A few years before my grandmother passed away, she sold her home on Avenue O in Brooklyn, and traded up for her dream of living in the thriving upper West Side of Manhattan. An avid theatergoer, it was her dream to be surrounded by the culture in the throbbing heart of New York City. My parent’s found her an Assisted Living a stone’s throw from Lincoln Center and Central Park; and with a community of residents to dazzle with her Bridge skills and story telling, it was a dream come true.
My parents dutifully helped her make arrangements, sell her house and most of her possessions to make the move. As I was living across the country, there wasn’t much opportunity for me to take advantage of this downsizing, and furniture was out of the question. I did manage to keep a set of glass dessert and serving bowls, which I augmented when I stumbled upon the same set at a local garage sale; 3 of her Faberge eggs, unfortunately the ones in the boring colors, because although I have fond memories of playing store with my grandpa and a full set of rainbow colored eggs, the white and yellow ones were all that were left when she passed away. (She was convinced her aids stole a few.) I have a small sugar bowl that I associate with memories of eating Shredded Wheat on grandpas lap, sprinkled with Sweet and Low. (I guess it was deemed to be healthy at the time.) I also took a really cool duvet cover that screams 70’s fabric. Even though I love its bright vintage quality, I have never once had an opportunity to use it. Of all these inherited household items, a set of Delta airline plates is my favorite.
These are ceramic white plates, meant to fit on an airline tray, but permanent ones, not disposables. On the back, there is a proud label; “Delta Air Lines Inc. Pealtzgraff, Copyright USA.” There are also four from American Airlines. As an avid traveler, I’ve seen the quality of domestic flights decline dramatically over the years, and I appreciate these plates as a changing sign of the times. Aside from the handful of times I’ve flown first class using either a spontaneous free upgrade or my Dad’s air miles, I have never seen anything not disposable on an airplane. These days, meals aren’t even included, you need to pay $8.50 and up for a small “snack box” with a few crackers and cheese.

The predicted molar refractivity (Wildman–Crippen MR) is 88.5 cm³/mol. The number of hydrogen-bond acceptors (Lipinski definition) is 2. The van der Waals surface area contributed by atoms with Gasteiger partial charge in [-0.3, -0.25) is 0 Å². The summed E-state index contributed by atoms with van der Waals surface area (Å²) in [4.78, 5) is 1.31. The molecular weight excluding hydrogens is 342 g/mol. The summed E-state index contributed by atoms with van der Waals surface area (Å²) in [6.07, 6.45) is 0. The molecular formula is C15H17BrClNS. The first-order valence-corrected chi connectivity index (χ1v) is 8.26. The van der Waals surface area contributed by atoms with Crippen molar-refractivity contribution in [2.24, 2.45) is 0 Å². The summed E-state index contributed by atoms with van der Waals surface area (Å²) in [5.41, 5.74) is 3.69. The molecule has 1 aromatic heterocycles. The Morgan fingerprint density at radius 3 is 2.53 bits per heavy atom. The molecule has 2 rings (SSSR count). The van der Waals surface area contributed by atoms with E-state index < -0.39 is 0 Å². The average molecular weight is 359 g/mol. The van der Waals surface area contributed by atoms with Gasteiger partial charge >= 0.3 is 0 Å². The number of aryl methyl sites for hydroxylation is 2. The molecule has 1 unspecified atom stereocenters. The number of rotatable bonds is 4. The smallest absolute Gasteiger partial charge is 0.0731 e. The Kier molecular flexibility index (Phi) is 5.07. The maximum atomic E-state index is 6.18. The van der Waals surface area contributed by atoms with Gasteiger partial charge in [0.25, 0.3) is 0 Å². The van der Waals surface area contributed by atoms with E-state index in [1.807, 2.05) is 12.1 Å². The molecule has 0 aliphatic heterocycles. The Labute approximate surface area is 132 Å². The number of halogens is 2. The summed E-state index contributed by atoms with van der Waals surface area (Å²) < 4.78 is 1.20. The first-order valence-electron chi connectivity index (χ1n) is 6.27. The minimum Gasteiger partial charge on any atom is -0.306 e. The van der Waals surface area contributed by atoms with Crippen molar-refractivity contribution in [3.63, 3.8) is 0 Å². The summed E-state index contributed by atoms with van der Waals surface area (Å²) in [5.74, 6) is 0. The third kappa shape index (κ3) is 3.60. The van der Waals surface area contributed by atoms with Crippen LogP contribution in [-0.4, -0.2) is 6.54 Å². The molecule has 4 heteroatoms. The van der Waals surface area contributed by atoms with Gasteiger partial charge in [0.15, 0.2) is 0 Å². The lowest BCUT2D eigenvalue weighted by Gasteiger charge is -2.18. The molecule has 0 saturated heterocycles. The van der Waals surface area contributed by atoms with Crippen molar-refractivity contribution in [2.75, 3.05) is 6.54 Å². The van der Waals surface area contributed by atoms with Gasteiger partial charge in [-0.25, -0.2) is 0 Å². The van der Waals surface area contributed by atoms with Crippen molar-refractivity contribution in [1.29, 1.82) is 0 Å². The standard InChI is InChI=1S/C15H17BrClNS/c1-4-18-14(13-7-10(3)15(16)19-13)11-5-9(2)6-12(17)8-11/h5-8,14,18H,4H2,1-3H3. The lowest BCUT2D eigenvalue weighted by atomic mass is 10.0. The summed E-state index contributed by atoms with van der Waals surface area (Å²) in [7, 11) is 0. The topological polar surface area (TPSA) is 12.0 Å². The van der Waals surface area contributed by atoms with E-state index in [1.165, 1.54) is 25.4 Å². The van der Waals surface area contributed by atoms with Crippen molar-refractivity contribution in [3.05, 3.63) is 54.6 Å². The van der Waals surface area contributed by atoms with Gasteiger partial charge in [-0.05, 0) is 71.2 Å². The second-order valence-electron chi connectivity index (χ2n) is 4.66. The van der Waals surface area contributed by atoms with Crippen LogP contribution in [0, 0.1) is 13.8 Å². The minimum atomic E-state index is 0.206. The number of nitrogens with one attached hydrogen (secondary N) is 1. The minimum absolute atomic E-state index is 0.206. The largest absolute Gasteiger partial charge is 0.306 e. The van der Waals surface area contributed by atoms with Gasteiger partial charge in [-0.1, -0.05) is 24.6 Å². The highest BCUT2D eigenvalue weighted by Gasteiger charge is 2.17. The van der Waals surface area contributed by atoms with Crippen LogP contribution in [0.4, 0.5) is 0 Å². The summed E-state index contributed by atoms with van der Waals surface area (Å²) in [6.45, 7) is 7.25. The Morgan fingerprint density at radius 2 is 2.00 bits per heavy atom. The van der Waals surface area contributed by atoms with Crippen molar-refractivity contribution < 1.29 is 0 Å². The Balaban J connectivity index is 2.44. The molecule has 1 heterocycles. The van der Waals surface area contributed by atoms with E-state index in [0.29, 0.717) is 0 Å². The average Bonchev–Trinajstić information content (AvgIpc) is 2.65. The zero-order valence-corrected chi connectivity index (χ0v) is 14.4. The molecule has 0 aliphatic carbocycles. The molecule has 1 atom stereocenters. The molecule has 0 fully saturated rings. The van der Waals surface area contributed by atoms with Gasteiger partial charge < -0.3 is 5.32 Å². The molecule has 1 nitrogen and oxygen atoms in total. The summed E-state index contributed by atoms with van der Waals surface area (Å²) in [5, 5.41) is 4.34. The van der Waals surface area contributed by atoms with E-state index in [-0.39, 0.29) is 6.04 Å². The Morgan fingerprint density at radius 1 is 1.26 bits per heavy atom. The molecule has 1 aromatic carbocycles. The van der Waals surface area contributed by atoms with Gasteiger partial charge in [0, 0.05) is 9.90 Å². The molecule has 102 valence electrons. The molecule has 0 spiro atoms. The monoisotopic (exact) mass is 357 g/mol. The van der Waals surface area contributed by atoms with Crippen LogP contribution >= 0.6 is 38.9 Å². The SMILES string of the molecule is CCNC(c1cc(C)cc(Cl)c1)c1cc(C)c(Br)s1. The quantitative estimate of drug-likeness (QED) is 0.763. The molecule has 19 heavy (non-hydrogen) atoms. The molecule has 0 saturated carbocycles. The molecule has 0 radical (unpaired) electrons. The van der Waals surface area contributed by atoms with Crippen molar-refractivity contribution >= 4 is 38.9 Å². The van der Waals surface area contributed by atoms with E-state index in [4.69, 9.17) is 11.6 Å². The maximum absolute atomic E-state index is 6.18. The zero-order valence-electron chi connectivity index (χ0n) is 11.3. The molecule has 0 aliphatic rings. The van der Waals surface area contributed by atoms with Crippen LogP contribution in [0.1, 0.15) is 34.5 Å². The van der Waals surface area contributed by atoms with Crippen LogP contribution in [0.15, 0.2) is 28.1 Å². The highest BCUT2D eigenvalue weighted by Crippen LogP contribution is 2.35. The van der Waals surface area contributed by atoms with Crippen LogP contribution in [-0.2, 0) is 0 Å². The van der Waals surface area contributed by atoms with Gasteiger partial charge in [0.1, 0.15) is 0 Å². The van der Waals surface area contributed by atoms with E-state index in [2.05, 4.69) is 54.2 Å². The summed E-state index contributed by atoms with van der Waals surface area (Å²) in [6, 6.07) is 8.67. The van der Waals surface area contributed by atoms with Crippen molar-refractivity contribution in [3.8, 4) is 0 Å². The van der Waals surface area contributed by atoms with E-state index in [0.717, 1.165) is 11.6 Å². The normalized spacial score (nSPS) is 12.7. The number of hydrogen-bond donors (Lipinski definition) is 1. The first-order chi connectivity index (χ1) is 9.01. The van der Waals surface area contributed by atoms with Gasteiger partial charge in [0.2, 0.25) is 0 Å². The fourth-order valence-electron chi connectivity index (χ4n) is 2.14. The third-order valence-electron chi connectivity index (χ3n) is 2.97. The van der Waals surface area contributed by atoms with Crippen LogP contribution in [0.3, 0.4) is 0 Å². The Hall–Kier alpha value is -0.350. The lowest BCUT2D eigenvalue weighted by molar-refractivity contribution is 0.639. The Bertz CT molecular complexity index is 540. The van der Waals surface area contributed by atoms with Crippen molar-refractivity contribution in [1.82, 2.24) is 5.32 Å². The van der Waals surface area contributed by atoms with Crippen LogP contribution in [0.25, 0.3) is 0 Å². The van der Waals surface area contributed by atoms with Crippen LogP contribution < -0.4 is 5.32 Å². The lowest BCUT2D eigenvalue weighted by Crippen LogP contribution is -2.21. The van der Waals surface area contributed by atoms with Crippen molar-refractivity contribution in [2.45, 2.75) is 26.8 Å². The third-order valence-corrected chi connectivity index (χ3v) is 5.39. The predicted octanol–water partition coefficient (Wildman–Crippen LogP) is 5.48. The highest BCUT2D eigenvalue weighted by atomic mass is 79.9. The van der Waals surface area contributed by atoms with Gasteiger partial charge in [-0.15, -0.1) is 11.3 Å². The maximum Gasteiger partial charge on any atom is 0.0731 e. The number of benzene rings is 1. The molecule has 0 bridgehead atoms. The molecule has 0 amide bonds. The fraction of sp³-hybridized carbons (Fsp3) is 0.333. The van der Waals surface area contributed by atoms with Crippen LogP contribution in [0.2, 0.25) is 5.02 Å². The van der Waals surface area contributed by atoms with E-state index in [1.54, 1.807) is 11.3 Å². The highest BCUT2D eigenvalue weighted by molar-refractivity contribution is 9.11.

I also appreciate the mystery surrounding the plates. Despite her love of the world and her adventurous spirit, my grandmother’s first plane ride was not until she was 52 years old. My Dad has surmised that this trip was motivated by my parents first trips to Vegas and San Francisco when they were newlyweds, a year or two out of college, followed a year later by a tour of Europe. I suppose it was a wake-up call to my grandmother that if they could do it, she could do it too. A year later, she and my grandfather flew to Italy and enjoyed many trips together after that. I especially remember them raving about a visit to the Norwegian Fjords.
I suppose that travel later in life is another sign of the times, as I was less than a year on my first flight, brought along on a family trip to Florida. My first international trip was at the age of 11 when I got to fly with my Mom to my cousin’s wedding in London. I loved meeting my relatives and touring the city with my Mom. My son got his first passport at 6 months old, and we flew to New York for a wedding when he was only 8 months old. We crossed the Atlantic to visit his other set of grandparents in Finland, and tagged on another 2 week stint in Croatia before his second birthday. While I have certainly enjoyed the privilege of easy airline travel, I assume the novelty of flight and the opportunity to travel was something my grandmother didn’t take for granted. Did she daydream wistfully about her next trip when looking at those Delta plates?
Even more mysterious, how did she get those plates? Did she smuggle them off the airplane after each ride? I don’t know if she flew enough for that, though I wouldn’t put it past her to calmly lean in towards a neighboring passenger, and boldly ask “Dear, Do you mind if I keep that plate when you are done with it?” I could visualize her wiping the plate with a wet towelette, wrapping it in a tissue, and casually sliding it into her Le Sport Sac travel bag.
Alternatively, was a set of free Delta plates part of a promotion? Were plates the free gift equivalent of signing up for a credit card and getting 10,000 bonus miles? Those damn solicitations flood my mailbox daily, perhaps it was the same back then, but instead of credit cards, VIP lounges, and points, the prized commodity was a set of plates.
Unfortunately, my grandmother has passed away, and I doubt that my Dad or his brother would even know what plates I’m talking about, never mind their origin. Maybe my Great Aunt would know? Inspired by this blog post, I did a quick Google search with the name and product number from the back of the plate. I’ve found that there are many out there to be purchased on E-bay, but no seller clarifies how they were obtained.
In the meantime, I can continue to enjoy them, reflect on a different time period where airline travel was a novelty and service wasn’t so crappy, and continue to wonder about the mystery of these plates. They are practical as well! I don’t use them frequently, but they are my go to dessert plate for when company is over!
If you have had a similar experience with a family antique, or if you have come across any similar airline memorabilia or have thoughts about the origin, please share in the comments below!